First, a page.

EAST ALTON – Join the National Great Rivers Research and Education Center (NGRRECsm) for a Neighbor Nights virtual presentation on the purpose of the Critical Interface Network (CINet) project.
CINet is funded by the National Science Foundation (NSF) to study critical interfaces in the environment that affect the transport and transformation of materials such as water, sediment, carbon and nutrients.
CINet Junior Scientist Council members Esther Lee and Leila Hernandez Rodriguez, both Ph.D. students in the Civil and Environmental Engineering program at the University of Illinois, will present information on the basics of the CINet grant project and why this multi-year program is important for the scientific, agricultural and restoration ecology communities.
“In the CINet project, researchers from many different backgrounds are coming together to study the critical zones strongly affected by human influence, including the near land-surface, the active root zone, and the river corridor,” Hernandez Rodriguez said. “We will show some of the sites where the work is ongoing and share with you the available channels to contact us and follow our work.”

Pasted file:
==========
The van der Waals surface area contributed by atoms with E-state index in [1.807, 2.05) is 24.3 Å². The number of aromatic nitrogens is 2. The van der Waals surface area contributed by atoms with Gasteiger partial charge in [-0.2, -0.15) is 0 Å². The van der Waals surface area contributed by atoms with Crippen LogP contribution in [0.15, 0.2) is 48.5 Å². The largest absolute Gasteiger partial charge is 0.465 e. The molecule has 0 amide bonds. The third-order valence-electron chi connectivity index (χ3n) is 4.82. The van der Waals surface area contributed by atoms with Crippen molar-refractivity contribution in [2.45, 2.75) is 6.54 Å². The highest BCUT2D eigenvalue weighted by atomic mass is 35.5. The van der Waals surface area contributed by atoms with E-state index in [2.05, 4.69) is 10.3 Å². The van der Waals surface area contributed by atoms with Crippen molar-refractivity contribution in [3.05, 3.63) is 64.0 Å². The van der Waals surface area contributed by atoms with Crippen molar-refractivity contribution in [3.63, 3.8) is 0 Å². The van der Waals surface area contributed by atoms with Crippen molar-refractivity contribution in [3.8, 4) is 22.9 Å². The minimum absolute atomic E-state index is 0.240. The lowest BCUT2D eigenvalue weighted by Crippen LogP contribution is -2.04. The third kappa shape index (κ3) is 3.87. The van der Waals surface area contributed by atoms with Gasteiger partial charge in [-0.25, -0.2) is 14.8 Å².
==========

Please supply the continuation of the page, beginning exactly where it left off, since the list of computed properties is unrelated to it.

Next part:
Lee explains how the critical interfaces will play an important role in the sustainability of the agricultural environment.
“We will share the main aspects of our research, which will help to inform restoration ecologists of the long-term responses in soil function in agro-ecosystems to guide their future work,” she said.
NGRREC has been granted $375,000 over the next five years to provide educational and outreach services designed to educate the public on how to implement the study’s findings. This information will be incorporated into science courses at L&C as well as distributed among local educators in area school districts.
This virtual event will be held from 7-8 p.m., Tuesday, Jan. 19, 2021.
Those interested can sign up at https://bit.ly/NNJan2021.
For more information, contact Director of Environmental Education Sarah Fisher at firstname.lastname@example.org.
Founded in 2002 as a collaborative partnership between the University of Illinois at Urbana-Champaign and Lewis and Clark Community College, The National Great Rivers Research and Education Center is dedicated to the study of great river systems and the communities that use them. The center aspires to be a leader in scholarly research, education, and outreach related to the interconnectedness of large rivers, their floodplains, watersheds and their associated communities.